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Introduction to antibody deficiency

An antibody deficiency is a manifestation of the disturbed maturation or function of lymphocytes. The cells react inadequately, if at all, to invading pathogens, and the immune system is incapable of maintaining a normal concentration of antibodies in the blood.

The consequence is frequently recurring and sometimes life-threatening infections, as well as disturbance of the function of organs. A typical consequence in particular is an increased susceptibility to bacterial infections. Wound healing and tissue regeneration can be impaired because inflammatory reactions are not regulated.

A distinction is made between congenital (primary) and acquired (secondary) antibody deficiency diseases.
 

Primary antibody deficiency (PAD)

There are several causes of primary antibody deficiency diseases, such as:

  • B cell deficiency (antibody producing cells); they may be absent, or present but  not working correctly
     
  • disturbance of the interaction between the various cells of the immune system
     
  • metabolic disorders
     
  • genetic defects

To date, around 100 different congenital immune defects have been identified. Their prevalence is estimated at 1 per 10,000 inhabitants.

As the patients affected either produce too few antibodies (hypogammaglobulinaemia) or no antibodies of their own at all (agammaglobulinaemia), they must be treated life-long with immunoglobulin preparations.

Primary antibody deficiency not only manifests as an increased tendency to infection, but, if left untreated, may lead to other conditions such as lung disease, an increased risk of autoimmune diseases or tumors.

Many, primary antibody deficiencies are diagnosed in childhood. Such PID patients have more severe bacterial and viral infections than other children. Specific warning signs may help to increase the awareness to detect PID in children and adults.

Regular immunoglobulin replacement is often necessary to prevent severe, recurrent infections in addition to antibiotic treatment.

Intravenously administered immunoglobulin preparations (IVIG) have proved their effective­ness for many years in raising the serum IgG concentration. The dose has to be adjusted individually as the antibody deficiency can vary widely in its severity. Dosages of immunoglo­bulins between 0.2 and 0.8 grams per kilogram bodyweight are recommended, every three to four weeks.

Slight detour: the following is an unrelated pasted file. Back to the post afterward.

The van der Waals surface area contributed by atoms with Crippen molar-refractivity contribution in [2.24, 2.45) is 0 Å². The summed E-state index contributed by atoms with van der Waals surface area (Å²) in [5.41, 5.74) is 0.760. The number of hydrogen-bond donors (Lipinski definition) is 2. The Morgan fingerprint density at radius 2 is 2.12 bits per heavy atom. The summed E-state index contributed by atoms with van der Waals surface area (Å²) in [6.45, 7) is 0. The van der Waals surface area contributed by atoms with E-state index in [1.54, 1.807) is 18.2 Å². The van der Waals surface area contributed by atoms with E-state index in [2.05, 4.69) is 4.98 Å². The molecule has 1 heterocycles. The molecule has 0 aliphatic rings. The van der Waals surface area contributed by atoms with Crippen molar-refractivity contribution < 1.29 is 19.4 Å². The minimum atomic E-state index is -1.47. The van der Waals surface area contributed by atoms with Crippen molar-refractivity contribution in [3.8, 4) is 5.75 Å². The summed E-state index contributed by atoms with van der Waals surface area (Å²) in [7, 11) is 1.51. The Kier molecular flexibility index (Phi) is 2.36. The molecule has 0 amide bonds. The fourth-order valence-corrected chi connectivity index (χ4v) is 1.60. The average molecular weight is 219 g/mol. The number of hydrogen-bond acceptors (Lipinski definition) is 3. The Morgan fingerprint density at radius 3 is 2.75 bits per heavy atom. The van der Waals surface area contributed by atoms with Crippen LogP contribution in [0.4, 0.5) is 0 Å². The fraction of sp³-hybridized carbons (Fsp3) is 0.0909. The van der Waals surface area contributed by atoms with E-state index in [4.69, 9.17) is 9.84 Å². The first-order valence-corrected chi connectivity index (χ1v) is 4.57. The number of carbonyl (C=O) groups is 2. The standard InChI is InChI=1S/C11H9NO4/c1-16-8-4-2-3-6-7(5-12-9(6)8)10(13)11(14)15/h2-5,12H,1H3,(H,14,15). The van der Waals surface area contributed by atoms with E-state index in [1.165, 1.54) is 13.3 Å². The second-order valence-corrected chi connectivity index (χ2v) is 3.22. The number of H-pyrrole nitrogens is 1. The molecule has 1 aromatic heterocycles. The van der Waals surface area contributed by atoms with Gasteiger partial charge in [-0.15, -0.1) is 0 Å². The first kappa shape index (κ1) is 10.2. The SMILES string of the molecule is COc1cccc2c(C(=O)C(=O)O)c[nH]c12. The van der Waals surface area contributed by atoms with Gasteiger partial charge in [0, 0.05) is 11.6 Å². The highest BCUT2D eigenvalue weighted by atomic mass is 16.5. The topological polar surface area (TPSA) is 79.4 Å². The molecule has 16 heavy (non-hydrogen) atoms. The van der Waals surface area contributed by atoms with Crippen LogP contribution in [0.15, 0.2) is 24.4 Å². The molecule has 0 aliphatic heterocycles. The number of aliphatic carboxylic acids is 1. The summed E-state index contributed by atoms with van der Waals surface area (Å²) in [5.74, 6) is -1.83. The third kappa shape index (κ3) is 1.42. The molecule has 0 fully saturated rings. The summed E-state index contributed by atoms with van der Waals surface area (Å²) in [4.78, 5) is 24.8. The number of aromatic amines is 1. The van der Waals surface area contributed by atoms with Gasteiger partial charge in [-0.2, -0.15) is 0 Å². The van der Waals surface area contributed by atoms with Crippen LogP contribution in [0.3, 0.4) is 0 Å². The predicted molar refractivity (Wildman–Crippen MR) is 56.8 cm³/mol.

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Warning signs PID
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CVID in adults

Common variable immune deficiency (CVID) may also be diagnosed later in life between the ages of 20 and 40 years. In many cases infections can be managed without severe complications. However, over time these patients may go on develop severe chronic infections and organ damage affecting the lungs, stomach, liver, spleen and lymph nodes. The IgG deficiency may be associated with IgM and IgA deficiency.

There is frequently a long delay in diagnosing PAD, or sometimes not at all. There are several reasons for this delay such as inadequate knowledge of this condition in primary care, failure to link several symptoms (e.g. infections).

The long way to the right diagnosis - a patient history

The movie describes the long way of a young woman until CVID was diagnosed.  The frequency of coughing episodes, bronchitis and middle ear infections increased gradually..

Secondary antibody deficiencies

Secondary antibody deficiencies can be caused by several things: firstly, as a result of illness such as leukaemia or other malignancy.  Secondly it can be a as result of medication most notably drugs given to suppress the immune system for example after an organ or bone marrow transplant or when a patient is being treated for an autoimmune disease.  It may be permanent of transient.

Here, too, the causes are usually at cellular level and affect the multiplication and maturation of B-cells or the interaction between different cells of the immune system. As in primary antibody deficiency immunoglobulin preparations are administered for the prevention (prophylaxis) of infections in patients with an increased tendency to infection. The recommended immunoglobulin dose is 0.2 to 0.4 grams per kilogram bodyweight every three to four weeks.